The commander of U.S. forces in Afghanistan said Monday that Iran is continuing to back Taliban forces, but its supply of training and weapons is insignificant.
Gen. Stanley A. McChrystal, commander of U.S. and allied forces, said Iran’s “reach into Afghanistan, first, is fairly legitimate” and includes money and education support.
“There is evidence, intelligence that indicates some malign activity as well: some training of insurgents, Taliban, and of shipments of some levels of arms,” the four-star general told reporters at the White House. “But they are not significant in numbers, and they have not been enough to change the basic calculus of the fight at this point.”
The general’s comments contrast with a recent Pentagon report to Congress that said Iran is seeking to counter U.S. influence by expanding ties to terrorists and insurgents.
“Iran is attempting to secure political, economic and security influence in Iraq and Afghanistan, while undermining U.S. efforts by supporting various political groups, providing developmental and humanitarian assistance, and furnishing lethal aid to Iraqi Shia militants and Afghan insurgents,” the report said.
The report said Iran is helping nongovernmental organizations in Afghanistan, but also backing terrorist groups, including those headed by Gulbuddin Hekmatyar and Ismail Khan.
“Arms caches have been recently uncovered with large amounts of Iranian-manufactured weapons, to include 107 mm rockets, which we assess [Islamic Revolutionary Guards Corps-Qods Force] delivered to Afghan militants,” the report said, noting that manufacturing dates indicate “lethal support is ongoing.”
On U.S. efforts in Afghanistan, Gen. McChrystal said progress in defeating the Taliban will take time. Current military efforts are focused on undermining Taliban control in the southern part of the country and Kandahar, he said.
“We will encounter increased violence as our combined security forces expand into Taliban-controlled areas,” he said, adding that the new strategy is seeking to shift the momentum of military and civilian reconstruction efforts to Afghan forces.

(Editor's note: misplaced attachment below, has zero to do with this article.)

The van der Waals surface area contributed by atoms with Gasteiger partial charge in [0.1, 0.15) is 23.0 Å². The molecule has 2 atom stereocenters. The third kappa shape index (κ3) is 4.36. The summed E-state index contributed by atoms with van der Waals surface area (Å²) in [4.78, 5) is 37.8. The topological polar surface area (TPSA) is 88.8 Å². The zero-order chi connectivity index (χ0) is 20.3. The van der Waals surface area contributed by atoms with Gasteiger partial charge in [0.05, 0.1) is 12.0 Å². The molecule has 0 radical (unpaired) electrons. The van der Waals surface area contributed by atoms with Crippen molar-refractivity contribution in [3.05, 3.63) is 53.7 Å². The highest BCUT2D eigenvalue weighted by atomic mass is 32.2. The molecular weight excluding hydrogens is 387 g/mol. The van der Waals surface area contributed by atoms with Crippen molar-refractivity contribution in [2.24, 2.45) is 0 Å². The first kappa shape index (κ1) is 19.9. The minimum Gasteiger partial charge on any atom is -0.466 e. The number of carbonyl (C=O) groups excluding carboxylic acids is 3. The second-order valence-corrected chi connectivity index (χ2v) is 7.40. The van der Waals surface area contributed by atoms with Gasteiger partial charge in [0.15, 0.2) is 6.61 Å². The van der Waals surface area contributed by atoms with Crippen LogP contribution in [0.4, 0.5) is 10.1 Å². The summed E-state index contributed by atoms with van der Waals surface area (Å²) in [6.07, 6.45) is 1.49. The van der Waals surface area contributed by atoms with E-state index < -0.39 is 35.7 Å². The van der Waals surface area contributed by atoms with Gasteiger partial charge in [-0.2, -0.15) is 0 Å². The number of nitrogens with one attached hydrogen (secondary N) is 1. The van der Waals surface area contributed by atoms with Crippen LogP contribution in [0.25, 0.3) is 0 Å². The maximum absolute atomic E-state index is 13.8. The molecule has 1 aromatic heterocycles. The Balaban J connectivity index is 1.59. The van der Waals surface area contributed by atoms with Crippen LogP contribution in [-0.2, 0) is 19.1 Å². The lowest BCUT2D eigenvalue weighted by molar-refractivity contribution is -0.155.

Retired Army Lt. Gen. Karl W. Eikenberry, the U.S. ambassador to Afghanistan, offered a cautious assessment of U.S. and allied efforts in Afghanistan, declining to say whether a recent surge of troops over the past several months has produced progress.
“We’re confident that we’re much better postured to help deliver the progress needed in the months ahead,” he said.
Both officials spoke before the U.S. visit of Afghan President Hamid Karzai, whom President Obama recently pressured to curb corruption in his government. In response at one point, Mr. Karzai suggested he would join the Taliban to protest U.S. intervention.
The Karzai visit appears designed to patch up differences between the U.S. and Afghanistan. U.S. officials said they hope to use the visit to focus on the shared goals of security and fostering reconciliation with some members of the Taliban.
White House officials sought to tamp down perceptions of tension Friday in a conference call with reporters.
“We will expect occasionally — as we do with other allies and partners — occasional ups and downs, but these aren’t going to deter us from meeting our common objectives,” said Gen. Douglas Lute, special assistant to the president for Afghanistan and Pakistan.View Entire Story
Bill Gertz is a national security columnist for The Washington Times and senior editor at The Washington Free Beacon (www.freebeacon.com). He has been with The Times since 1985.
He is the author of six books, four of them national best-sellers. His latest book, “The Failure Factory,” on government bureaucracy and national security, was published in September 2008.
By Douglas Holtz-Eakin
The young drop coverage to avoid higher premiums
Independent voices from the TWT Communities
The “Silver Tsunami” created by aging Baby Boomers is hitting America. Let’s explore how we adjust to it, enjoy it and defy negative expectations about age.
Viewing and reviewing the Los Angeles experimental and classic punk scene with a nod to Rodney's English Disco
Richard Ivory, editor-in-chief of Hip Hop Republicans and HHR at Communities Digital News, turns his interests, and pen, to the people making news today.
Benghazi: The anatomy of a scandal
Vietnam Memorial adds four names
Cinco de Mayo on the Mall
NRA kicks off annual convention
California wildfires wreak havoc